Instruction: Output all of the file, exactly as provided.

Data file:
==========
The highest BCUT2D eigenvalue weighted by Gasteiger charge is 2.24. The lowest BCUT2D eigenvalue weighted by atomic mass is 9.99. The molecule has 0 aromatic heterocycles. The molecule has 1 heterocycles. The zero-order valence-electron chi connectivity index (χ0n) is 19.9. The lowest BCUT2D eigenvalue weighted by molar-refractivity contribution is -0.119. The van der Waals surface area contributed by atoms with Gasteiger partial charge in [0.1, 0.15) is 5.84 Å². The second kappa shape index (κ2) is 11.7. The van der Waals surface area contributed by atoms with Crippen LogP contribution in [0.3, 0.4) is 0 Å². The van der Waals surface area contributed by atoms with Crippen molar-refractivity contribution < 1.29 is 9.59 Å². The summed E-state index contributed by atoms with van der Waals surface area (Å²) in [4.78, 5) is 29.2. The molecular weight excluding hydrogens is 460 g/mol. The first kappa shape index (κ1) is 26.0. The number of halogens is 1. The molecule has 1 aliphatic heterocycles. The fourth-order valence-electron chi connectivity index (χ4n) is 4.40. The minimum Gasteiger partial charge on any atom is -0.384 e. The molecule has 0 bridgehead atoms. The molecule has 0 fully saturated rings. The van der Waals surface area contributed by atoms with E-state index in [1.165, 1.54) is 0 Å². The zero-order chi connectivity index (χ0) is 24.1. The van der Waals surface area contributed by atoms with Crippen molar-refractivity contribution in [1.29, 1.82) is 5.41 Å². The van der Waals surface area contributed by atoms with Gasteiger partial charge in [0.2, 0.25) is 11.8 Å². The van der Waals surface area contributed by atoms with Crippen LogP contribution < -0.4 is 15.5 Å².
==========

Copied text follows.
The highest BCUT2D eigenvalue weighted by Gasteiger charge is 2.24. The lowest BCUT2D eigenvalue weighted by atomic mass is 9.99. The molecule has 0 aromatic heterocycles. The molecule has 1 heterocycles. The zero-order valence-electron chi connectivity index (χ0n) is 19.9. The lowest BCUT2D eigenvalue weighted by molar-refractivity contribution is -0.119. The van der Waals surface area contributed by atoms with Gasteiger partial charge in [0.1, 0.15) is 5.84 Å². The second kappa shape index (κ2) is 11.7. The van der Waals surface area contributed by atoms with Crippen LogP contribution in [0.3, 0.4) is 0 Å². The van der Waals surface area contributed by atoms with Crippen molar-refractivity contribution < 1.29 is 9.59 Å². The summed E-state index contributed by atoms with van der Waals surface area (Å²) in [4.78, 5) is 29.2. The molecular weight excluding hydrogens is 460 g/mol. The first kappa shape index (κ1) is 26.0. The number of halogens is 1. The molecule has 1 aliphatic heterocycles. The fourth-order valence-electron chi connectivity index (χ4n) is 4.40. The minimum Gasteiger partial charge on any atom is -0.384 e. The molecule has 0 bridgehead atoms. The molecule has 0 fully saturated rings. The van der Waals surface area contributed by atoms with E-state index in [1.165, 1.54) is 0 Å². The zero-order chi connectivity index (χ0) is 24.1. The van der Waals surface area contributed by atoms with Crippen molar-refractivity contribution in [1.29, 1.82) is 5.41 Å². The van der Waals surface area contributed by atoms with Gasteiger partial charge in [0.2, 0.25) is 11.8 Å². The van der Waals surface area contributed by atoms with Crippen LogP contribution < -0.4 is 15.5 Å².